Any macOS installer contains a folder (e.g. called EFIPayloads) with EFI firmware files named MP61_0116_B17_LOCKED.scap, MBP114_0172_B09_LOCKED.fd or similarly.

How does one create a working EFI partition from those?

What I do know already:

  1. The EFI partition requires particular values in the GPT.

  2. An EFI partition is a FAT32 volume with a folder structure like this:

                Firmware.scap                  (always there)
            FIRMWARE                           (optional)

What I do not understand:

  • Which files do I take from the macOS Installer, and where do I place them in the EFI volume? E.g, do I use the .scap file matching the Mac model and rename that to Firmware.scap, whereas a model-matching .fd file (which may be optional) then goes into the FIRMWARE folder?

  • Is EfiUpdaterApp2.efi needed to run the firmware, or is that only a leftover from an older firmware update process and can be removed?

  • Can I create a universal EFI boot partition, containing the firmware for any Mac model, so that I can put that onto an external disk and boot practically any Mac from it for which I've included its .fd or .scap file?


This answer suggests that the files in the FIRMWARE folder are not loaded when booting the system but are rather just used to flash the ROM. So, if the particular Mac had already installed the particular file into its Flash ROM once, it won't be needed any more and can be removed from the EFI partition.

I also did a test where I renamed the top "EFI" folder to "EFI-OFF" and rebooted a MacBook Air 2015. This resulted in a new EFI folder being created in the EFI partition with the same Firmware.scap file. This suggests that neiter files need to be present at boot time at all, at least on recent Macs. Meaning there's no need to create a bootoable EFI partition at all. I wonder if it still may contain additional support for Macs whose boot ROMs can't be updated, such as adding support to boot from APFS volumes, perhaps.


Recently, a friend got his EFI boot partition overwritten, whereas his main Mac boot partition had remained intact. Without this EFI partition, the Mac would not boot any more.

I then tried to repair the damage by copying my Mac's EFI partition to his Mac, using iBored (which I wrote myself, so I know what I was doing, trust me on that).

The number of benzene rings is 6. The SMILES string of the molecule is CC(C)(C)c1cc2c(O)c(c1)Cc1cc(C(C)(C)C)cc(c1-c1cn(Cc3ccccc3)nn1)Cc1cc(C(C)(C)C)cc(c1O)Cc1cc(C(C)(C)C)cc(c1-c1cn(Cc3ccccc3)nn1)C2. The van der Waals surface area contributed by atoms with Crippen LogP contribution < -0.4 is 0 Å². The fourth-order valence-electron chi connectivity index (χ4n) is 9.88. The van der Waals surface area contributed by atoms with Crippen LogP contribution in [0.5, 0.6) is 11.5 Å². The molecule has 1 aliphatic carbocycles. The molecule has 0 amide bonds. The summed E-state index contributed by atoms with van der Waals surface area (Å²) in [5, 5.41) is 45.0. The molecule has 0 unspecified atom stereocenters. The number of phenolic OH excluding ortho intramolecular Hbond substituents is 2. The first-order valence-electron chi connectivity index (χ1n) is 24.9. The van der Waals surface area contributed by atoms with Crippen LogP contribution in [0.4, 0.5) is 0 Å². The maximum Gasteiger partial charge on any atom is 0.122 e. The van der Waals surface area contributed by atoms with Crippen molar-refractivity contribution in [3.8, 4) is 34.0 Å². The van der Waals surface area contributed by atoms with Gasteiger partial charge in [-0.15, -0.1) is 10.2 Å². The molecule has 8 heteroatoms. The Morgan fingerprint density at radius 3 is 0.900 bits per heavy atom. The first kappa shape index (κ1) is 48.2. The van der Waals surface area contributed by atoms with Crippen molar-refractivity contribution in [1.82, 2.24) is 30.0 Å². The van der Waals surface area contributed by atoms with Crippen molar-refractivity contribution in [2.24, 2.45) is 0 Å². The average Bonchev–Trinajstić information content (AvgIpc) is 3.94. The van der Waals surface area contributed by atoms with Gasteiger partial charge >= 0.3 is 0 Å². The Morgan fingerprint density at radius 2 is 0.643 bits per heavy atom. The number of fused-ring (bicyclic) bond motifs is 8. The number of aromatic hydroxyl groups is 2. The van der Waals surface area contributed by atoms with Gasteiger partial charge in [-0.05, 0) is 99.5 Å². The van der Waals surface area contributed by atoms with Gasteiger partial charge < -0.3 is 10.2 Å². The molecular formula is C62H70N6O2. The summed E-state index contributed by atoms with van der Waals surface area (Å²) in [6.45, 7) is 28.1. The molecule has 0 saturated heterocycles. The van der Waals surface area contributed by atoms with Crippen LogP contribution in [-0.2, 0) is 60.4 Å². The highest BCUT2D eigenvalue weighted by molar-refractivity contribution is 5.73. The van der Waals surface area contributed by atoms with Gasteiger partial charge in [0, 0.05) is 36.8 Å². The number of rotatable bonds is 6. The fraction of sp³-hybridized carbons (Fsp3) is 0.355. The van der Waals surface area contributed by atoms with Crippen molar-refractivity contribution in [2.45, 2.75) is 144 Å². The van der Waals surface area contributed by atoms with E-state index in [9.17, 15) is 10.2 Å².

But that did not help - the Mac would still not boot.

After a while I figured that his rather old Mac (a MacBook Pro early-2009) probably required a different EFI firmware than the other Mac from which we tried copying the EFI firmware.

After some digging I found the mentioned .fd and .scap files in a macOS installer, which appears to prove my theory. Hence I would now like to get some more information on how this all fits together.

1 Answer 1


macOS will boot fine without an EFI partition. Unlike most operating systems, macOS stores its boot files inside the OS partition. Apple computers ship with firmware that can read HFS+ partitions (2016 and later models can read APFS volumes as well by default), so they can read the boot.efi file from the partition. When you upgrade your computer to High Sierra, the firmware gets upgraded as well, getting the ability to boot from APFS partitions.

Your friend probably did more than just overwriting the EFI partition. You will probably need to backup your data and reinstall macOS.

  • The friend's Mac did boot fine when attaching the Mac via Disk Target Mode to another Mac, and starting up from that Mac, with the option key down, and then selecting the "bad" Mac's system volume. What else do you think could be broken if it's not the macOS volume and not the EFI partition, then? Jul 16, 2018 at 10:23
  • After a bit of googling, I found that MacBook Pros between 2008-2009 might have a defect with the GPU. Did you try booting in safe mode?
    – user255044
    Jul 16, 2018 at 10:29
  • You are right about not needing the files in the EFI partition: I just erased the EFI partition on my MacBook Air 2015. After that, does still boot. However, the friend's Mac was a 2009 model that had High Sierra installed. For that, I believe the EFI part contained the APFS support that the boot ROM lacks. Jul 16, 2018 at 10:39
  • We did not even get that far, as even holding the Option key would not present any bootable choices. So, do you know anything about what the firmware files are for, generally? Why would even the MB Air 2015 have them, if they are not needed for booting? Jul 16, 2018 at 10:40
  • I don't know how low level firmware updates are done, but I think reinstalling the OS can fix the issue. Reinstalling the OS doesn't erase the disk, it just reinstalls system files.
    – user255044
    Jul 16, 2018 at 10:41

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